My 9/11 Experience
Originally written September 11, 2013
I’ve gone through the day barely thinking about the 9/11 attacks. It’s not that I don’t care, I’ve just been very busy with work stuff all day and I finally have the chance to sit down to reflect. In a lot of ways, it’s a perfect parallel to the day of the attacks.
The day started like any other…
I woke up, poured some cereal, grabbed my laptop, and sat down in front of the TV to watch the news. It was right after the first tower was hit. The newscasters were commenting on how the Empire State Building was designed to withstand a 727 accidentally crashing into it when the second plane hit the second World Trade Center tower and we knew it wasn’t an accident.
On to work
I listened to the news on the radio during my commute and texted my girlfriend to make sure she was ok. We were miles away from downtown Chicago, but I wanted to be sure she was holding up ok in light of the news.
The dot-com IT department at the giant flower delivery company was in a state of chaos. The attacks had shut down a large portion of New York City, so we had to act fast. We got a list of affected zip codes and activated a website feature that was normally only used twice a year: Valentine’s Day and Mother’s Day. It let us shut down individual zip codes and display a message explaining why we couldn’t accept any orders for that location. Usually, it apologized for limited availability right before a holiday. But this time, the message was much more somber.
Of course, a lot of people saw that notice and decided to call in to see if there really wasn’t a way to get that last-minute birthday present delivered. At the time, I assumed it was just people being self-centered, but now I have to wonder if they weren’t just grasping for some sense of normalcy amid all the confusion, some feeling of control.
That list grew throughout the day, and came to include zip codes in Pennsylvania and the Washington, DC metro area. As more zip codes shut down, fewer orders could be delivered, and we started producing reports of all the orders due for delivery in the affected areas over the next week. The call center staff started canceling orders by hand, but was quickly overwhelmed by all the phone calls and everything else going on. So, my team wrote code to cancel those orders automatically, notifying florists they no longer needed to deliver them. Not that anyone in New York was even thinking of looking at their order system that day.
And then there were the roses…
New York City is a major air and sea port for this country, and planes full of highly-perishable roses weren’t able to make their scheduled deliveries once the White House ordered the skies cleared. This meant a ton more deactivated products on the web site, more reports, and even more canceled orders.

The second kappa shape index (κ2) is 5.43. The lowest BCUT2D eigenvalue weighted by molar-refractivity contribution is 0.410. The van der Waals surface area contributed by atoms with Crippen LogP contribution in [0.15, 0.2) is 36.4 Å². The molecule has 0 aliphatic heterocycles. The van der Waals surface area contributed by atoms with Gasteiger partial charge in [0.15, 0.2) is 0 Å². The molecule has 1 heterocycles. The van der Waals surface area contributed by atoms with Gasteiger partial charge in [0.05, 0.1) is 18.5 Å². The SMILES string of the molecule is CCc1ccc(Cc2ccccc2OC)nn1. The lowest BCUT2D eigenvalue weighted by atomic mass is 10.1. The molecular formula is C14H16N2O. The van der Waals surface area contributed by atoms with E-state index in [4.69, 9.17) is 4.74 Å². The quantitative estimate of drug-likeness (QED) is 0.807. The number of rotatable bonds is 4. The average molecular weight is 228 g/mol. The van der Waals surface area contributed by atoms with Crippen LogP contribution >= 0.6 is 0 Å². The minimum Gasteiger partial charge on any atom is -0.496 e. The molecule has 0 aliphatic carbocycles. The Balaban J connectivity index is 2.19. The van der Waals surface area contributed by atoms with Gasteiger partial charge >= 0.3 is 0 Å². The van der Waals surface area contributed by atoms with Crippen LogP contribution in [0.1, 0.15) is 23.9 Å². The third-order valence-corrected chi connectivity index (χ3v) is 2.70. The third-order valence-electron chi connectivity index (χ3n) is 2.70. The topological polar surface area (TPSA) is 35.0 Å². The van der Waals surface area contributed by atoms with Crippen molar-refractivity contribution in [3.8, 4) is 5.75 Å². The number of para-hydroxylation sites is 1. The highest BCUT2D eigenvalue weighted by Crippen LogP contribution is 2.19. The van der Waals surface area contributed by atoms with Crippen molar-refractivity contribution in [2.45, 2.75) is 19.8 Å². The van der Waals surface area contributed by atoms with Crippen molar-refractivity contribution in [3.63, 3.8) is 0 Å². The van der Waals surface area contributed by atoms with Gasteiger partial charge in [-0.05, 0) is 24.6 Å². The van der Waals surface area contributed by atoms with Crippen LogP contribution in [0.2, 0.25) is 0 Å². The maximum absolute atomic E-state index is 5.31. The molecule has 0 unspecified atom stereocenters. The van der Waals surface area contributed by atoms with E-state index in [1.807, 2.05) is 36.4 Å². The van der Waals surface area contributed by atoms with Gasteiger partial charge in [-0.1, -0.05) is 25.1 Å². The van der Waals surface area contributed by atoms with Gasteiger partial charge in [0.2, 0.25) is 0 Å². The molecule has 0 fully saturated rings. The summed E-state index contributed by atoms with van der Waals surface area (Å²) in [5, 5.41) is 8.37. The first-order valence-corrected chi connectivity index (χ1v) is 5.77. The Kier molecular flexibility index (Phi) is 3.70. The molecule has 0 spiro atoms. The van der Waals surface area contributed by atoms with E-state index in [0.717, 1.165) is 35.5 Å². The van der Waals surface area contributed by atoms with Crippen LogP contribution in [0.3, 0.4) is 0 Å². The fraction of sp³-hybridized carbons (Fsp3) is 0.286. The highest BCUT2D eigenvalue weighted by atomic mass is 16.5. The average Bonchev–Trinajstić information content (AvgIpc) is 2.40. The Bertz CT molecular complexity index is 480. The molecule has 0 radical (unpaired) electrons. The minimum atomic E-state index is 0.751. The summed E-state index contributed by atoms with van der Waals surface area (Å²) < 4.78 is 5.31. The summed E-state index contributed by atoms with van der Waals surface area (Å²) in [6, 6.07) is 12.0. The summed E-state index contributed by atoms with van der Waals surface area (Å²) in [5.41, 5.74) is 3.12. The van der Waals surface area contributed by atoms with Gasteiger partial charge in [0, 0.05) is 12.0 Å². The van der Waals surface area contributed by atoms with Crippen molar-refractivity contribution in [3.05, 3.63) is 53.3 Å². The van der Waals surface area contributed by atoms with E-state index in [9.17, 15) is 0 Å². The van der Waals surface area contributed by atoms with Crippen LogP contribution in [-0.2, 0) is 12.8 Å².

These customers were even less understanding. Their loved ones were nowhere near New York, yet their anniversary or birthday gift wasn’t going to make it when someone special to them needed an extra reminder that they were loved. I’m surprised none of out call center staff walked off the job that day. I wouldn’t have blamed them.
I spent the whole morning running reports, activating emergency features, and running hastily-written scripts on a production server to update live orders. I’m amazed everything worked as well as it did, but we were a good team, and we kept each other focused.
A thousand miles away
A thousand miles away, the Twin Towers burned. Our corporate Internet connection was saturated with orders, reports, and people refreshing their browsers over & over. Every once in a while, someone in our department would get the CNN home page to fully load and update the rest of us with the latest news.
With the rose situation taken care of, and no sign of further attacks, my boss told us to drop whatever we were doing and drive down to a restaurant/bar just up the road.
We watched footage of the first tower falling over & over until the second tower fell as well. None of us had the chance to properly process what was happening yet, and a lot of emotions were finally let out. We grew as a team that day, showing extreme competence in the face of a crisis, and the strength to support each other in a moment of weakness.
We ate our hamburgers, drank our beers, and sat there for almost two hours watching the aftermath on TV. Then, we went back to work to clean up our own mess and call our own loved ones. We visited with the call center staff and made sure they were ok. And we went home early, because there was no way to salvage a normal day out of 9/11/2001.
When I think of 9/11, I immediately picture my cubicle wall. That was 9/11 for me: answering emails, taking phone calls, and trying to stay cool under pressure. The World Trade Center is like an icon of some other thing that I never really got to see.
But what I did see was strong Americans digging their way out of a mess. They weren’t first responders or anything nearly as noble. But they were my team. They were my friends.